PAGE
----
First-level thinking, he says, is just having an opinion or forecast about the future. Second-level thinking, on the other hand, takes into account expectations, and the range of outcomes, and how people will react when expectations turn out to be wrong. Second-level thinkers are “on the alert for instances of misperception.”

Here’s a parallel. Marks doesn’t put it this way, but in essence it’s a matter of seeing markets as a nonlinear adaptive system, in the sense I was talking about in the last post. Second-level thinking is systems thinking.  Instead of linear straight lines,  markets react in complex feedback loops which depend on the existing stock of perception ( i.e expectations). Some of the greatest market players have an instinctive feel for this. But because of the limits of the human mind when it comes to complex systems,  most people have a great deal of trouble understanding markets.

That includes many mainstream economists. One obvious reason is price and price changes are one of the most important feedback loops in markets, but not the only feedback loop. A deeper reason is that most academics tend to be hedgehogs, interested in universal explanatory theories and linear prediction and “one big thing.”  But complex systems frustrate and falsify universal theories, because they change. The dominant loop changes, or new loops or added, or new players or goals change the nature of the system.

There’s another implication if you have a more systems-thinking view of markets. Complex adaptive systems are not predictable in their behavior. This, to me,  is a deeper reason for the difficulty of beating the market than efficient market theory. It isn’t so much that markets are hyper-efficient information processors that instantaneously adjust, as the fact they are complex. So consistent accurate prediction of their future state is impossible. It isn’t so much that markers are clearly mysteriously prone to statistically improbable 100- or 1000-year risks happening every 10 years. It’s that markets evolve and change, and positive feedback loops can take them into extreme territory with breathtaking speed that makes their behavior stray far from norms and equilibria.

“Tail Risks” are not the far end of a probability distribution,  as standard finance theory and policy thinking believes. They are positive feedback loops: cascades of events feed back on each other and change the behavior of the underlying system.  It’s not variance and volatility and fat-tailed distributions, but a matter of stocks and flows and feedback,  and tipping points which shift the dominant loop, and the underlying structure and changing relationship between components.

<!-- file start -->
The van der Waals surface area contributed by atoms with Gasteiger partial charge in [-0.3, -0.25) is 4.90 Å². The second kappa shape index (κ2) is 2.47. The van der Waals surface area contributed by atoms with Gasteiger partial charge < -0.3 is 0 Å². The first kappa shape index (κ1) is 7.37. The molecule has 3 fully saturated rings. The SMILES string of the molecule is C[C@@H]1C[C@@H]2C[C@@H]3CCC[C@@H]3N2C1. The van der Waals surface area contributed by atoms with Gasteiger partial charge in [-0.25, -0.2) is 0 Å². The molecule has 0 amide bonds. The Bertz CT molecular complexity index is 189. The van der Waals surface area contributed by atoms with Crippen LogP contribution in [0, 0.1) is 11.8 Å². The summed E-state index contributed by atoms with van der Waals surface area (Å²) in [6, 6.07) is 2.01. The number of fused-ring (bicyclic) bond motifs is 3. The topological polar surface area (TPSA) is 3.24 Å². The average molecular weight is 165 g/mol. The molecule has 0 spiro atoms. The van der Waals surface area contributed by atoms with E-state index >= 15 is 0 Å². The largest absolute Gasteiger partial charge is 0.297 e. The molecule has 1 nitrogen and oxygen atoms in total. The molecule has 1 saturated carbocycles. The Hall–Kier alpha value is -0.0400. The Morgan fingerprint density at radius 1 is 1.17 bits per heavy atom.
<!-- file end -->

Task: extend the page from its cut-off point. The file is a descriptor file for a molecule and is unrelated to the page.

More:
This view also helps understand why markets and policy resist change and stay in narrow stable ranges for long periods. Balancing feedback loops tend to kick in before long, producing resistance and inertia and cycles and pendulums, and making “this time it’s different” claims frequently a ticket to poverty.  Delays and time effects and variable  lags and cumulative effects matter profoundly in a way that simply doesn’t show up in linear models. Differential survival means evolutionary selection kicks in, changing behavior.

How can you make money if you can’t predict the future in complex systems, then? It’s clearly possible. Marks is a dazzlingly successful investor whose core belief is to be deeply skeptical of people who think they can make accurate predictions.

Awareness of the limited extent of our foreknowledge is an essential component of my approach to investing. I’m firmly convinced that (a) it’s hard to know what the macro future holds and (b) few people possess superior knowledge of these matters that can regularly be turned into an investing advantage.